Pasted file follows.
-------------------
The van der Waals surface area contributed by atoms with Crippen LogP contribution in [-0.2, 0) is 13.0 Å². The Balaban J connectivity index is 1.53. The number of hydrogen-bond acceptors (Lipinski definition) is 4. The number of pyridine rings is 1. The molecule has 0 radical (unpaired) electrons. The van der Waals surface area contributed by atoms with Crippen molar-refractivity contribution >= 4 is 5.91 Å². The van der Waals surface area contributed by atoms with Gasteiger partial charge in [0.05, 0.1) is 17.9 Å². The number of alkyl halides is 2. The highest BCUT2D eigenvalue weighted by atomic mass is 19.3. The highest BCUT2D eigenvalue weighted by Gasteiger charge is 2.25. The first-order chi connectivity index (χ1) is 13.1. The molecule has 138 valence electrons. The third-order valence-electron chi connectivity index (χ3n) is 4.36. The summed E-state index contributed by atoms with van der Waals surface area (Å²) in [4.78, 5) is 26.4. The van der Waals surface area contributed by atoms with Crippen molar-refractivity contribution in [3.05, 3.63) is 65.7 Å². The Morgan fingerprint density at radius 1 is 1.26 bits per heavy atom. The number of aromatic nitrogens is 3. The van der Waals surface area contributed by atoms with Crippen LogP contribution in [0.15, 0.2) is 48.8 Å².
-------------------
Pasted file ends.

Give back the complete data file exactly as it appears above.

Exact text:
The van der Waals surface area contributed by atoms with Crippen LogP contribution in [-0.2, 0) is 13.0 Å². The Balaban J connectivity index is 1.53. The number of hydrogen-bond acceptors (Lipinski definition) is 4. The number of pyridine rings is 1. The molecule has 0 radical (unpaired) electrons. The van der Waals surface area contributed by atoms with Crippen molar-refractivity contribution >= 4 is 5.91 Å². The van der Waals surface area contributed by atoms with Gasteiger partial charge in [0.05, 0.1) is 17.9 Å². The number of alkyl halides is 2. The highest BCUT2D eigenvalue weighted by atomic mass is 19.3. The highest BCUT2D eigenvalue weighted by Gasteiger charge is 2.25. The first-order chi connectivity index (χ1) is 13.1. The molecule has 138 valence electrons. The third-order valence-electron chi connectivity index (χ3n) is 4.36. The summed E-state index contributed by atoms with van der Waals surface area (Å²) in [4.78, 5) is 26.4. The van der Waals surface area contributed by atoms with Crippen molar-refractivity contribution in [3.05, 3.63) is 65.7 Å². The Morgan fingerprint density at radius 1 is 1.26 bits per heavy atom. The number of aromatic nitrogens is 3. The van der Waals surface area contributed by atoms with Crippen LogP contribution in [0.15, 0.2) is 48.8 Å².